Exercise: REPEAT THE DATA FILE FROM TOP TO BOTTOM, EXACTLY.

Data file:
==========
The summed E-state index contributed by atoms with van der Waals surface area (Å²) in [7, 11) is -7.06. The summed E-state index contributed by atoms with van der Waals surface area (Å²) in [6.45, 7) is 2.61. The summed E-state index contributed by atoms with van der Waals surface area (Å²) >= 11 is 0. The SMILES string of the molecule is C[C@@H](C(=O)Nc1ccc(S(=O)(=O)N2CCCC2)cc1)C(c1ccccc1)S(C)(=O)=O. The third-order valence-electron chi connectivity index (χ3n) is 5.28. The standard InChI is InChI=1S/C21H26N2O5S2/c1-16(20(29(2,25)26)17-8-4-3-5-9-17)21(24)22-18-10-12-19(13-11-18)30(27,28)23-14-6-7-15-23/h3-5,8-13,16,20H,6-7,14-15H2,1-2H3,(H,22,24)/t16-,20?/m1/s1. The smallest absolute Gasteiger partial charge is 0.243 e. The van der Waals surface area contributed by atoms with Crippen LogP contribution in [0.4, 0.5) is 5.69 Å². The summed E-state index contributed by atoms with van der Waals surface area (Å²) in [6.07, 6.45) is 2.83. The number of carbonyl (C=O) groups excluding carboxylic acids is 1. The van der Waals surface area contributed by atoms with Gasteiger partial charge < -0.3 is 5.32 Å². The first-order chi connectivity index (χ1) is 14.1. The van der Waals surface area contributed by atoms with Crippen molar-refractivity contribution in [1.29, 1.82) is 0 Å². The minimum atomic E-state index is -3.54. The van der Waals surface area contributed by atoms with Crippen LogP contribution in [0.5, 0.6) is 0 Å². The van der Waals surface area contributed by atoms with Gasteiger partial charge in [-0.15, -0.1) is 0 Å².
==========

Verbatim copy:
The summed E-state index contributed by atoms with van der Waals surface area (Å²) in [7, 11) is -7.06. The summed E-state index contributed by atoms with van der Waals surface area (Å²) in [6.45, 7) is 2.61. The summed E-state index contributed by atoms with van der Waals surface area (Å²) >= 11 is 0. The SMILES string of the molecule is C[C@@H](C(=O)Nc1ccc(S(=O)(=O)N2CCCC2)cc1)C(c1ccccc1)S(C)(=O)=O. The third-order valence-electron chi connectivity index (χ3n) is 5.28. The standard InChI is InChI=1S/C21H26N2O5S2/c1-16(20(29(2,25)26)17-8-4-3-5-9-17)21(24)22-18-10-12-19(13-11-18)30(27,28)23-14-6-7-15-23/h3-5,8-13,16,20H,6-7,14-15H2,1-2H3,(H,22,24)/t16-,20?/m1/s1. The smallest absolute Gasteiger partial charge is 0.243 e. The van der Waals surface area contributed by atoms with Crippen LogP contribution in [0.4, 0.5) is 5.69 Å². The summed E-state index contributed by atoms with van der Waals surface area (Å²) in [6.07, 6.45) is 2.83. The number of carbonyl (C=O) groups excluding carboxylic acids is 1. The van der Waals surface area contributed by atoms with Gasteiger partial charge < -0.3 is 5.32 Å². The first-order chi connectivity index (χ1) is 14.1. The van der Waals surface area contributed by atoms with Crippen molar-refractivity contribution in [1.29, 1.82) is 0 Å². The minimum atomic E-state index is -3.54. The van der Waals surface area contributed by atoms with Crippen LogP contribution in [0.5, 0.6) is 0 Å². The van der Waals surface area contributed by atoms with Gasteiger partial charge in [-0.15, -0.1) is 0 Å².